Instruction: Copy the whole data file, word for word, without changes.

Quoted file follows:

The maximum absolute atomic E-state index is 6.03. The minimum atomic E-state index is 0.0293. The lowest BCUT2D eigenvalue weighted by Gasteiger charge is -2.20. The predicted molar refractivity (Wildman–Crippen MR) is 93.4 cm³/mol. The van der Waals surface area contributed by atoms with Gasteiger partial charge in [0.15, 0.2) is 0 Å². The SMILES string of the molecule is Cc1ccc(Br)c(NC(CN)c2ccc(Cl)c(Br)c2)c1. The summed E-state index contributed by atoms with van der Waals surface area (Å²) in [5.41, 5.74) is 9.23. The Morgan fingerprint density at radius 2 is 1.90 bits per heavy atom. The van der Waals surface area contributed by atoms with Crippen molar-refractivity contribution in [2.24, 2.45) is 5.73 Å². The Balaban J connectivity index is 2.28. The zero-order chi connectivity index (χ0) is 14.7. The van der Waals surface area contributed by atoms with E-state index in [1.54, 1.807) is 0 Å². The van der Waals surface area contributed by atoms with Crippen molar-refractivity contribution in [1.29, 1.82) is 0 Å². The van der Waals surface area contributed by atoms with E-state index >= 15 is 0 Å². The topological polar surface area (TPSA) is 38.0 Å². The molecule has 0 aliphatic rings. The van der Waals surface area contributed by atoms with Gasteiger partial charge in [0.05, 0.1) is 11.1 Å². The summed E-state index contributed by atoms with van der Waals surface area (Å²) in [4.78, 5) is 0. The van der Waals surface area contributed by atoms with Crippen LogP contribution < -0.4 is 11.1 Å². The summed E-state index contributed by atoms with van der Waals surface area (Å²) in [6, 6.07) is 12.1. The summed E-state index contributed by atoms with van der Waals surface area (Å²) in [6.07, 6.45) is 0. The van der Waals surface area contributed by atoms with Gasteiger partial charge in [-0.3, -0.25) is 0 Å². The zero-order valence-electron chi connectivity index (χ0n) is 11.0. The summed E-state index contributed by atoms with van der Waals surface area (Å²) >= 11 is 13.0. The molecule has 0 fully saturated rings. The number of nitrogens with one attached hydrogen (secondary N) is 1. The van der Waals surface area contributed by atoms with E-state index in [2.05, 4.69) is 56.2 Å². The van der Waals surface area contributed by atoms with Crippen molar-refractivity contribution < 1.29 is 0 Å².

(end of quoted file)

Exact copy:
The maximum absolute atomic E-state index is 6.03. The minimum atomic E-state index is 0.0293. The lowest BCUT2D eigenvalue weighted by Gasteiger charge is -2.20. The predicted molar refractivity (Wildman–Crippen MR) is 93.4 cm³/mol. The van der Waals surface area contributed by atoms with Gasteiger partial charge in [0.15, 0.2) is 0 Å². The SMILES string of the molecule is Cc1ccc(Br)c(NC(CN)c2ccc(Cl)c(Br)c2)c1. The summed E-state index contributed by atoms with van der Waals surface area (Å²) in [5.41, 5.74) is 9.23. The Morgan fingerprint density at radius 2 is 1.90 bits per heavy atom. The van der Waals surface area contributed by atoms with Crippen molar-refractivity contribution in [2.24, 2.45) is 5.73 Å². The Balaban J connectivity index is 2.28. The zero-order chi connectivity index (χ0) is 14.7. The van der Waals surface area contributed by atoms with E-state index in [1.54, 1.807) is 0 Å². The van der Waals surface area contributed by atoms with Crippen molar-refractivity contribution in [1.29, 1.82) is 0 Å². The van der Waals surface area contributed by atoms with E-state index >= 15 is 0 Å². The topological polar surface area (TPSA) is 38.0 Å². The molecule has 0 aliphatic rings. The van der Waals surface area contributed by atoms with Gasteiger partial charge in [0.05, 0.1) is 11.1 Å². The summed E-state index contributed by atoms with van der Waals surface area (Å²) in [4.78, 5) is 0. The van der Waals surface area contributed by atoms with Crippen LogP contribution < -0.4 is 11.1 Å². The summed E-state index contributed by atoms with van der Waals surface area (Å²) in [6, 6.07) is 12.1. The summed E-state index contributed by atoms with van der Waals surface area (Å²) in [6.07, 6.45) is 0. The van der Waals surface area contributed by atoms with Gasteiger partial charge in [-0.3, -0.25) is 0 Å². The zero-order valence-electron chi connectivity index (χ0n) is 11.0. The summed E-state index contributed by atoms with van der Waals surface area (Å²) >= 11 is 13.0. The molecule has 0 fully saturated rings. The number of nitrogens with one attached hydrogen (secondary N) is 1. The van der Waals surface area contributed by atoms with E-state index in [2.05, 4.69) is 56.2 Å². The van der Waals surface area contributed by atoms with Crippen molar-refractivity contribution < 1.29 is 0 Å².